Hurley Historic District
The Hurley Historic District was listed on the National Register of Historic Places in 1966. Portions of the content on this web page were adapted from a 1976 National Park Service nomination document.  Adaptation copyright © 2010, The Gombach Group.
Hurley was founded in the Spring of 1662 by a few Dutch and Huguenot settlers from nearby Kingston. By permission of Director General Peter Stuyvesant, the new town called Niew Dorp (i.e. New Village) was laid out on the fertile bottom land of Esopus Creek. The village was scarcely started when it was burned to the ground in a raid by the Esopus Indians. The Dutch defeated the Indians with little trouble, but in a matter of months, the victors were themselves conquered by the English who seized New Netherland in the name of the Duke of York. English rule was not harsh, but in 1669, English governor Lovelace gave Niew Dorp another name, calling it Hurley, after his ancestral home of Hurley-on-Thames. Despite its English name however, Hurley remained a Dutch provincial town in language, customs, and architecture. Many of the old stone houses along Main Street are still occupied by descendants of the early Dutch settlers. Scattered nearby but away from the limits of the historic district of Main Street, are a few other old stone houses.
The Hurley Reformed Church at one end of the Hurley Historic District, was built in 1853, replacing an earlier one of 1801. Nearby, the Crispell House is the first stone house at this end of the street and was built in 1790. It is at #35 Main Street.
Although somewhat altered later, the house still boasts its Dutch doors and original hardware, as well as its very deep window sills on the stone house. The Ten Eyck House across the street was built in 1780, and is said to have been a stop on the underground railway in the next century. It is quickly recognized as being influenced by the English manner of building although maintaining the traditional stone structure of the old Dutch town.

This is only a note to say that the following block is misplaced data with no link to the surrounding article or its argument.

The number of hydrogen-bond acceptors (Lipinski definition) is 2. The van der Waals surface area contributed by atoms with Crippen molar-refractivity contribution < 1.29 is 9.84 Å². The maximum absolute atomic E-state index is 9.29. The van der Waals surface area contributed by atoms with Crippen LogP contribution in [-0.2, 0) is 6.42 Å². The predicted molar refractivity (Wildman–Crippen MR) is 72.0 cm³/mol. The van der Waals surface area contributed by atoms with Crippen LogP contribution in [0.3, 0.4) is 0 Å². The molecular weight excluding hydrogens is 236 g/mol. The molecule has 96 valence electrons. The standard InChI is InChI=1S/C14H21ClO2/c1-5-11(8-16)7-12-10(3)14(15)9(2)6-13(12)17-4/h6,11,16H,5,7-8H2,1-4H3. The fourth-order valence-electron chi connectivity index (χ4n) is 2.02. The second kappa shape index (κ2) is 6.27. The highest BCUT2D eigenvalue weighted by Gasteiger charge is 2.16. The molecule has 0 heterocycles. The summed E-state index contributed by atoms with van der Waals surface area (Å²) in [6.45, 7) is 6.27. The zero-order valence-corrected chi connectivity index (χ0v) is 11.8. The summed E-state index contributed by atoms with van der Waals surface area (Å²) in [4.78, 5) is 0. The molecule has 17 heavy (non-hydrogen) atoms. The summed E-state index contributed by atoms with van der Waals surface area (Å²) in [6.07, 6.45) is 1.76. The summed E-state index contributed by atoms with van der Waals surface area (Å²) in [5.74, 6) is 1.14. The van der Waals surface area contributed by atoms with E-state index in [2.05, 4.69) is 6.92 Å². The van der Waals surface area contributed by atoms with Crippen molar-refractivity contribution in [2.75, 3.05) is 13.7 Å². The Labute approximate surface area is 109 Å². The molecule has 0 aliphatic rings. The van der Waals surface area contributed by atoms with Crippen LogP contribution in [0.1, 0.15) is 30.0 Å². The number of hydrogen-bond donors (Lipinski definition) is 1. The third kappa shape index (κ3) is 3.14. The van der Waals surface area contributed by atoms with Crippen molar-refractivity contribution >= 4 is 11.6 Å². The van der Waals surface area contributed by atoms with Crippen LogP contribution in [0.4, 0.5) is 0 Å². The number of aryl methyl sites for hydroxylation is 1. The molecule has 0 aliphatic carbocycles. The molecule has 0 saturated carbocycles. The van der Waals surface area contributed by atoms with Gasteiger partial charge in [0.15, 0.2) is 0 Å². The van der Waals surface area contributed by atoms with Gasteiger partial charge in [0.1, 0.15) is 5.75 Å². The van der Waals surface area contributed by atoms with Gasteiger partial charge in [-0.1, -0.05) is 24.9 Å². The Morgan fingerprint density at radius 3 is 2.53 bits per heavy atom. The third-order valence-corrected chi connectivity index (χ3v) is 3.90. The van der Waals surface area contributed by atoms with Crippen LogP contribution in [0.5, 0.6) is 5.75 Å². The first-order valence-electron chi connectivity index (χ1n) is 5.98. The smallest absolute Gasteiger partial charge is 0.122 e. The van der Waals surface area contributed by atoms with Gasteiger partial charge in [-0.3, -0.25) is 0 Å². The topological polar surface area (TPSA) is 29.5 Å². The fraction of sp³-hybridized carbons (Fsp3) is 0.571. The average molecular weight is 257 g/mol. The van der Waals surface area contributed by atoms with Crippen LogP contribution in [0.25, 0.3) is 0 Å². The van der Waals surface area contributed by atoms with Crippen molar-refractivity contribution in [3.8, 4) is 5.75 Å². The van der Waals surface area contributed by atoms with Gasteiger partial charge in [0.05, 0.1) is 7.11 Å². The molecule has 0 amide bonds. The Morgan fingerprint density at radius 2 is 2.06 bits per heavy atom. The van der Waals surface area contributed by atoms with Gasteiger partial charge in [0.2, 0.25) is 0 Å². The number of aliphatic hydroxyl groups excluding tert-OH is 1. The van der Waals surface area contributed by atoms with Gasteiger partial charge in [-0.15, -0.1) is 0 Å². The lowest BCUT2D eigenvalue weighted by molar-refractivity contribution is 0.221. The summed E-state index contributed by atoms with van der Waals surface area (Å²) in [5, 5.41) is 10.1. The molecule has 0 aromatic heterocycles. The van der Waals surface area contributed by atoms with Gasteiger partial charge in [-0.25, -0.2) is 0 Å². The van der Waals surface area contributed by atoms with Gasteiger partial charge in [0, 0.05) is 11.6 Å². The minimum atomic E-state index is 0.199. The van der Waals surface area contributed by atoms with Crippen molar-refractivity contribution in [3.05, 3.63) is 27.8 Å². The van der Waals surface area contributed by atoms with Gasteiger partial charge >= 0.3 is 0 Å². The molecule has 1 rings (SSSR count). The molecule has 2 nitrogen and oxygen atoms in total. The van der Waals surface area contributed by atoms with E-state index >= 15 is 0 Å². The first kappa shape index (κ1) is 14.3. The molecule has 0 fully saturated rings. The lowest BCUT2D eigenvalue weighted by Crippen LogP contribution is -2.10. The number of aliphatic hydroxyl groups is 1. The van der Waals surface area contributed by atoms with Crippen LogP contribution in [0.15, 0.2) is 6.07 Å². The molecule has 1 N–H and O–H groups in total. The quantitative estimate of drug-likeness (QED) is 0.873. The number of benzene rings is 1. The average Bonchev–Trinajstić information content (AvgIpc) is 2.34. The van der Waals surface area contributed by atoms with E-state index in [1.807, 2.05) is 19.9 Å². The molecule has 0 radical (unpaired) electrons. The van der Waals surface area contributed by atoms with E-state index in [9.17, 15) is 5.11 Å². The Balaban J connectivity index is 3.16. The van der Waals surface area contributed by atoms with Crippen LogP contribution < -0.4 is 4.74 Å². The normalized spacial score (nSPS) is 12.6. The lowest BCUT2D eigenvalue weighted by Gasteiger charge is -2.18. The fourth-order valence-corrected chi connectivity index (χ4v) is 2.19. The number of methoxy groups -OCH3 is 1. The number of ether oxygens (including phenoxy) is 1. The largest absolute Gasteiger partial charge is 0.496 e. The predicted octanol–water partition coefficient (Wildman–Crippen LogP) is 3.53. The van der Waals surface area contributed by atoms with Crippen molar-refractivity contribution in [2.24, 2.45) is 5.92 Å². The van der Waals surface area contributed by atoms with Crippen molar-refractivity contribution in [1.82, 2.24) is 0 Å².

At #33 is the Dumond House, or Spy House, one of the most historic in the town. Here in this house built prior to the Revolution, a famous spy, Lt. Daniel Taylor, who used to run messages between Sir Henry Clinton and General Burgoyne, was confined in 1777 and hanged outside on October 19, 1777.
Further down the street is the Polly Crispell Cottage (unnumbered just north of #15) built in 1735 and having many well-preserved details of building of the period...wide board floors, beamed ceilings and a pair of handsome chimneys.
Along a single street in the sleepy little village of Hurley, New York, lies a most unusual concentration of early Hudson Valley Dutch style stone houses. Despite the usual alterations wrought by the years since their construction, these stone houses preserve to an exceptional degree the flavor of an early Dutch street in New York state. Although only a few of the dozen or so houses along the main street have been even minimally researched and documented, one visiting Hurley cannot fail to appreciate the distinctive character of the town's heritage.
Hurley Historic District is the most outstanding authentic colonial stone house community. Unlike many reconstructed "museum villages," Hurley contains not restorations or reproductions but the original homes of Colonial America. Each of the stone houses has some rare feature or an unusual legend connected with its history.
Previous National Landmark staff reports, Washington, D.C.
Stone House Day Brochure, Hurley, New York 1975.